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UPDATED The AdWords 2x budget change: Considering the potential impact

There are still many questions about how this sudden change will affect ad delivery and spending.

The post UPDATED The AdWords 2x budget change: Considering the potential impact appeared first on Search Engine Land.

Please visit Search Engine Land for the full article.

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Investors anxious about Google traffic acquisition costs, which regulation could further increase

Mobile fees and new regulatory moves could bump Google’s revenue costs.

The post Investors anxious about Google traffic acquisition costs, which regulation could further increase appeared first on Search Engine Land.

Please visit Search Engine Land for the full article.

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In Australia, sometimes you've got to pick a shark out of a pool


Australia might have a lot of sharks, but we try not to mess with them.

Not so for Melissa Hatheier from Sydney, Australia, who picked up a one-metre shark from a rock pool and placed it back into the ocean.

SEE ALSO: Save animals from drowning in your pool with the help of this tiny ramp

The video was posted to the Cronulla Real Estate Facebook page on Tuesday, which is a kind of a weird way to promote houses, but you know what, this is Australia after all.

“Our in house Shark Wrangler Melissa Hatheier wrestling a shark out of Oak Park Rock Pool yesterday morning! Nice work Mel,” reads the Facebook caption. Read more…

More about Australia, Animals, Shark, Sharks, and Social Media

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Mark Zuckerberg apologizes for that awkward VR tour of Puerto Rico


Mark Zuckerberg has apologized, in a Facebook comment, for his recent virtual reality tour of Puerto Rico

The Facebook CEO used the VR session to discuss Facebook’s relief efforts for Puerto Rico, which is recovering from Hurricane Maria, but his smiling avatar superimposed over the island’s ravaged streets did not sit well with everyone. 

SEE ALSO: Zuckerberg fires back at Trump over Facebook’s role in the U.S. election

“It seems it would be way more effective if we could see your real faces. It is so distracting to have virtual characters reporting on a real disaster,” one commenter said on Facebook.  Read more…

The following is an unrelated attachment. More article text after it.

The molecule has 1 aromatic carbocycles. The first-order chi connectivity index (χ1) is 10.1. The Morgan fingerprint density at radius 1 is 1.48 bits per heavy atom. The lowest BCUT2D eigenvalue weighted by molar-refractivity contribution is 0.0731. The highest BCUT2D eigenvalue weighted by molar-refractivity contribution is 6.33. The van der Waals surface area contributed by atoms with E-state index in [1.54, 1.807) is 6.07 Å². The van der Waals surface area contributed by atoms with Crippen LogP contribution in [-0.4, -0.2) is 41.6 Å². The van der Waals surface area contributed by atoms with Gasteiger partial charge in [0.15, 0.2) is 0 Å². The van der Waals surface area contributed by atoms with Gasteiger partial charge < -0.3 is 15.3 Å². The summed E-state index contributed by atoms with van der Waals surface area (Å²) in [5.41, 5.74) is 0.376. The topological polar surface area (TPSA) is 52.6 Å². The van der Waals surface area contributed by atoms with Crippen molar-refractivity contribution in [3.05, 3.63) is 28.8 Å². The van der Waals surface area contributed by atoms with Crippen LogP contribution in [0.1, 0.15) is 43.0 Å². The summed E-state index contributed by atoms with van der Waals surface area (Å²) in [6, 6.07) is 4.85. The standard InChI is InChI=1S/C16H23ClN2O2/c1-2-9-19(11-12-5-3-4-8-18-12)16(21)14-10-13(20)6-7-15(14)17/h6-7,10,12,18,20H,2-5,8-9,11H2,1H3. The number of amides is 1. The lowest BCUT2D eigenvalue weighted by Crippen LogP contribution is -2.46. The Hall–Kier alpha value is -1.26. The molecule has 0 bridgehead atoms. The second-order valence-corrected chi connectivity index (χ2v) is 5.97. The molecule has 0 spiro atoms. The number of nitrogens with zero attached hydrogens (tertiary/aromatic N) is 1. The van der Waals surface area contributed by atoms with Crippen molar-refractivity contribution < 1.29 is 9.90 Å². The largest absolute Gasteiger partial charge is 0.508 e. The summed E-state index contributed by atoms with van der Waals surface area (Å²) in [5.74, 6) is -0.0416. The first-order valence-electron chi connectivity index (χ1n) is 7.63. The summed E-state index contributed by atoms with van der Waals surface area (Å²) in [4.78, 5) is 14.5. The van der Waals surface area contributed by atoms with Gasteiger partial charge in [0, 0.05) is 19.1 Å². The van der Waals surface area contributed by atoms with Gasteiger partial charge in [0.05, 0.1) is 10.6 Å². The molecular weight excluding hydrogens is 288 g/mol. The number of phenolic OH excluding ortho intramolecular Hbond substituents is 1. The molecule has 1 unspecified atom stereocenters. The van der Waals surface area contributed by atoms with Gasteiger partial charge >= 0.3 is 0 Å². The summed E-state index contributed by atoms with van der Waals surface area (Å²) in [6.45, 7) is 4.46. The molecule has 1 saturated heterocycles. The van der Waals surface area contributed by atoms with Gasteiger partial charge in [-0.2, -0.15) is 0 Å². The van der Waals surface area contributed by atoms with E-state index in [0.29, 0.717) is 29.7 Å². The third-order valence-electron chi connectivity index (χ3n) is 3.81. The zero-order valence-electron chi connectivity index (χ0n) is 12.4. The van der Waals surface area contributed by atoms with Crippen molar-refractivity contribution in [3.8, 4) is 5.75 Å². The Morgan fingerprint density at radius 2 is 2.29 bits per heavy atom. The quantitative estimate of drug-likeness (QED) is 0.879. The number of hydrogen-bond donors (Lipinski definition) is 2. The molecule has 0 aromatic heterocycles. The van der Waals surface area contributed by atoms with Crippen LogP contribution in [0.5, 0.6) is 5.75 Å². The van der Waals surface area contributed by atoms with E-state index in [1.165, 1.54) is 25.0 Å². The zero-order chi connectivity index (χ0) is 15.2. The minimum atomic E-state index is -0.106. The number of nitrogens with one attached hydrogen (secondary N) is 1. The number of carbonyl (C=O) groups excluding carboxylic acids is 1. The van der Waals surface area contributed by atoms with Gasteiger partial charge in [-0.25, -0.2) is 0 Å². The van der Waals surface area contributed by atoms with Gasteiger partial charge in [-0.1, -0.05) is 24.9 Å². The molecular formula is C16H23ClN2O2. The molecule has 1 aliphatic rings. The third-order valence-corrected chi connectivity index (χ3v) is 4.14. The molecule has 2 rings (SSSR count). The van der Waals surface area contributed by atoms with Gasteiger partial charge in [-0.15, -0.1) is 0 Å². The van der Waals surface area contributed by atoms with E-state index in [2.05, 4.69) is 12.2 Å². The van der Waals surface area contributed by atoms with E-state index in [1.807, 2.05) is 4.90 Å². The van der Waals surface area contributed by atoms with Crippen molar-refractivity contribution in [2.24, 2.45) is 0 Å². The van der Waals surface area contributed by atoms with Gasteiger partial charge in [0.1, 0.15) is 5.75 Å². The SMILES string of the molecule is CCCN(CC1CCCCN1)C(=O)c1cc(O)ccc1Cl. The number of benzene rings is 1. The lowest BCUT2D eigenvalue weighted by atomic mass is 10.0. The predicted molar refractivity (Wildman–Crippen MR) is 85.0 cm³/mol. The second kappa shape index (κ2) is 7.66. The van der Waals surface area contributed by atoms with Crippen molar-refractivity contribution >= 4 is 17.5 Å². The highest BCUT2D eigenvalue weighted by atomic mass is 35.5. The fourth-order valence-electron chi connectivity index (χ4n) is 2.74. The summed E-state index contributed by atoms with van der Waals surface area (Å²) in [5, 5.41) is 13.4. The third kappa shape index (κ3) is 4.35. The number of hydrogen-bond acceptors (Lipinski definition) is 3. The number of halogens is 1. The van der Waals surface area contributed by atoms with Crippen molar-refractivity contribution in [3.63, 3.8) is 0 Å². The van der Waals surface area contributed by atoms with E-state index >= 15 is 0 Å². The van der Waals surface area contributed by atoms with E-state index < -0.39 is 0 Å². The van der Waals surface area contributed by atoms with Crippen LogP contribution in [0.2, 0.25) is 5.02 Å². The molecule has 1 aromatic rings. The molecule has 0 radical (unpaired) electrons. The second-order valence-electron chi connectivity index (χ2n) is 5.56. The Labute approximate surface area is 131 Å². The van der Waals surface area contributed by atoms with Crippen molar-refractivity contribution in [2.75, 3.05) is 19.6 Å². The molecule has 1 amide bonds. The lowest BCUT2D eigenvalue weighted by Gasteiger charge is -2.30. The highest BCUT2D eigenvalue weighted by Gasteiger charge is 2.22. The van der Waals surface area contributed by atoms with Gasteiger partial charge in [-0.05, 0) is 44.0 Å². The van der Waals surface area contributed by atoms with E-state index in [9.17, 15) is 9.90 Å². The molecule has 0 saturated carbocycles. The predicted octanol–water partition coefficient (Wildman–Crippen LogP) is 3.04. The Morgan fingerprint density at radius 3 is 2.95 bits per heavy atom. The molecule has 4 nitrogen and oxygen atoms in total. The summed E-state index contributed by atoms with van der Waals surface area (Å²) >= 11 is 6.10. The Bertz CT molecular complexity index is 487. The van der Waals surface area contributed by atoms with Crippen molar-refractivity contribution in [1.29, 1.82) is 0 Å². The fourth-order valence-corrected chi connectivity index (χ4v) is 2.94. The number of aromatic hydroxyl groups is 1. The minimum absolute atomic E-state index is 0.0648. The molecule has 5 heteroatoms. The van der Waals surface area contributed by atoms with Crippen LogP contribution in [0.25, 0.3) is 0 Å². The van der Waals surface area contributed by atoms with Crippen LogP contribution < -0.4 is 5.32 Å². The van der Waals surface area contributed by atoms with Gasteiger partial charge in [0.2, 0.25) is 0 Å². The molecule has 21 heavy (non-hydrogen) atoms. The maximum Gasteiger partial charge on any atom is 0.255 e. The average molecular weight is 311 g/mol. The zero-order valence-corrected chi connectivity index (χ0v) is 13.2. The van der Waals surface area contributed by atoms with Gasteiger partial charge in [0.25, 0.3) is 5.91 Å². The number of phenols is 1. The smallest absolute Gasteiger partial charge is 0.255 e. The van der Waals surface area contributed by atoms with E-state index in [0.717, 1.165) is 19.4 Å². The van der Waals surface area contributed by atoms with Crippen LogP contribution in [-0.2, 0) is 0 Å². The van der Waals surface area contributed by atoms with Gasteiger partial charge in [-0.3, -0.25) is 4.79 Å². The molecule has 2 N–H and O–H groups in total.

More about Virtual Reality, Vr, Mark Zuckerberg, Puerto Rico, and Hurricane Maria

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Facebook launches profile picture frame to celebrate International Day of the Girl


It’s high time girls around the world got some extra recognition, and Facebook is working to help make that happen.

Facebook has created a special profile picture frame in honor of Oct. 11, which marks International Day of the Girl — a day meant to inspire people to work toward advancing the rights and future opportunities of young women while celebrating their talents and accomplishments.

SEE ALSO: YouTube uses its massive platform to help every girl get an education

When users log on to the network Wednesday, users are prompted with a “Today’s girls, Tomorrow’s Leaders” notification, which explains International Day of the Girl. It will also present the option to add a celebratory frame to their profile pictures. Read more…

More about Facebook, Conversations, Women, Social Good, and Social Media

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SearchCap: Google AdWords interface, Google Home listens & Apple Search Ads expands

Below is what happened in search today, as reported on Search Engine Land and from other places across the web.

The post SearchCap: Google AdWords interface, Google Home listens & Apple Search Ads expands appeared first on Search Engine Land.

Please visit Search Engine Land for the full article.

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‘High-quality content’ tips from Google’s own style guides

To meet Google’s standards for content that deserves a high rank, contributor Brian Ussery suggests following the guidelines the search giant has set for its internal content creators.

The post ‘High-quality content’ tips from Google’s own style guides appeared first on Search…

Please visit Search Engine Land for the full article.

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Echo and Home will probably have to tell you they’re always listening — in Europe

As smart speakers proliferate around the world, some governments will require strong privacy disclosures and consent to recording.

The post Echo and Home will probably have to tell you they’re always listening — in Europe appeared first on Search Engine Land.